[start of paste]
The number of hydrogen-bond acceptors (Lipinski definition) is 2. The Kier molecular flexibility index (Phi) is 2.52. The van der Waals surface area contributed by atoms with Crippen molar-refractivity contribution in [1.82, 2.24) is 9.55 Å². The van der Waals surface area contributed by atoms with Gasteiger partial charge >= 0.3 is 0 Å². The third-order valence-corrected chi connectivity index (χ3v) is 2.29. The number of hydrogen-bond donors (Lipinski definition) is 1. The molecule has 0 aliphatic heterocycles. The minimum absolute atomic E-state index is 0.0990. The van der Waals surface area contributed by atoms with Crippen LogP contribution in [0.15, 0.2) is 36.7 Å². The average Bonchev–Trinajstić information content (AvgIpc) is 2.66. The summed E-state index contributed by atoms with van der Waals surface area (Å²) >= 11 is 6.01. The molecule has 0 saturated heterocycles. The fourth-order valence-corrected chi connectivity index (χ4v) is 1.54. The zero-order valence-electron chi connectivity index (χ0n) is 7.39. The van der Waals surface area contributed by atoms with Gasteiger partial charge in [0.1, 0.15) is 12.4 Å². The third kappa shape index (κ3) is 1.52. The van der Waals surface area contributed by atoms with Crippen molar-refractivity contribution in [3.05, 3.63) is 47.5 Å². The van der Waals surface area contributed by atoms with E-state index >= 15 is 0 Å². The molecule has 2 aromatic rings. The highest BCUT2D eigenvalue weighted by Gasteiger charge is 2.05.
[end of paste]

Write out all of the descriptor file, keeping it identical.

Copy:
The number of hydrogen-bond acceptors (Lipinski definition) is 2. The Kier molecular flexibility index (Phi) is 2.52. The van der Waals surface area contributed by atoms with Crippen molar-refractivity contribution in [1.82, 2.24) is 9.55 Å². The van der Waals surface area contributed by atoms with Gasteiger partial charge >= 0.3 is 0 Å². The third-order valence-corrected chi connectivity index (χ3v) is 2.29. The number of hydrogen-bond donors (Lipinski definition) is 1. The molecule has 0 aliphatic heterocycles. The minimum absolute atomic E-state index is 0.0990. The van der Waals surface area contributed by atoms with Crippen LogP contribution in [0.15, 0.2) is 36.7 Å². The average Bonchev–Trinajstić information content (AvgIpc) is 2.66. The summed E-state index contributed by atoms with van der Waals surface area (Å²) >= 11 is 6.01. The molecule has 0 saturated heterocycles. The fourth-order valence-corrected chi connectivity index (χ4v) is 1.54. The zero-order valence-electron chi connectivity index (χ0n) is 7.39. The van der Waals surface area contributed by atoms with Gasteiger partial charge in [0.1, 0.15) is 12.4 Å². The third kappa shape index (κ3) is 1.52. The van der Waals surface area contributed by atoms with Crippen molar-refractivity contribution in [3.05, 3.63) is 47.5 Å². The van der Waals surface area contributed by atoms with E-state index >= 15 is 0 Å². The molecule has 2 aromatic rings. The highest BCUT2D eigenvalue weighted by Gasteiger charge is 2.05.